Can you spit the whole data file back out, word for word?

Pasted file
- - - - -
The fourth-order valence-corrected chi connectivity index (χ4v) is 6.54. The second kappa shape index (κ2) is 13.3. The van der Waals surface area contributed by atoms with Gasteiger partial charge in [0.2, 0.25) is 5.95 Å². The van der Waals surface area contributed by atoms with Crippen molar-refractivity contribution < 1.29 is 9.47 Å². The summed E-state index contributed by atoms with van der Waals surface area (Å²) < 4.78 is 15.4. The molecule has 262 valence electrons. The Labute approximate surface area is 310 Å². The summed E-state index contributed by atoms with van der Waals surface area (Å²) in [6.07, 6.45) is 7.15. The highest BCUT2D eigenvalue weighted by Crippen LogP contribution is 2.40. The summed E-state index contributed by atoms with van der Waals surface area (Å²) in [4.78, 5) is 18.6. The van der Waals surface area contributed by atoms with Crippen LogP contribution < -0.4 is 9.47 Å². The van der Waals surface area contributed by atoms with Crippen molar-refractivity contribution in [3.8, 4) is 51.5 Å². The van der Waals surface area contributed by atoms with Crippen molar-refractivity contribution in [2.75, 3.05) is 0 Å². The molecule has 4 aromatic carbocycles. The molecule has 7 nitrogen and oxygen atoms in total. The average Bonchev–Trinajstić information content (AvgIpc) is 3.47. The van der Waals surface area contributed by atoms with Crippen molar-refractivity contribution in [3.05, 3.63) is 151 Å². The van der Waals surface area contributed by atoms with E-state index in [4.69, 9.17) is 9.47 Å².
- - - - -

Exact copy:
The fourth-order valence-corrected chi connectivity index (χ4v) is 6.54. The second kappa shape index (κ2) is 13.3. The van der Waals surface area contributed by atoms with Gasteiger partial charge in [0.2, 0.25) is 5.95 Å². The van der Waals surface area contributed by atoms with Crippen molar-refractivity contribution < 1.29 is 9.47 Å². The summed E-state index contributed by atoms with van der Waals surface area (Å²) < 4.78 is 15.4. The molecule has 262 valence electrons. The Labute approximate surface area is 310 Å². The summed E-state index contributed by atoms with van der Waals surface area (Å²) in [6.07, 6.45) is 7.15. The highest BCUT2D eigenvalue weighted by Crippen LogP contribution is 2.40. The summed E-state index contributed by atoms with van der Waals surface area (Å²) in [4.78, 5) is 18.6. The van der Waals surface area contributed by atoms with Crippen LogP contribution < -0.4 is 9.47 Å². The van der Waals surface area contributed by atoms with Crippen molar-refractivity contribution in [3.8, 4) is 51.5 Å². The van der Waals surface area contributed by atoms with Crippen molar-refractivity contribution in [2.75, 3.05) is 0 Å². The molecule has 4 aromatic carbocycles. The molecule has 7 nitrogen and oxygen atoms in total. The average Bonchev–Trinajstić information content (AvgIpc) is 3.47. The van der Waals surface area contributed by atoms with Crippen molar-refractivity contribution in [3.05, 3.63) is 151 Å². The van der Waals surface area contributed by atoms with E-state index in [4.69, 9.17) is 9.47 Å².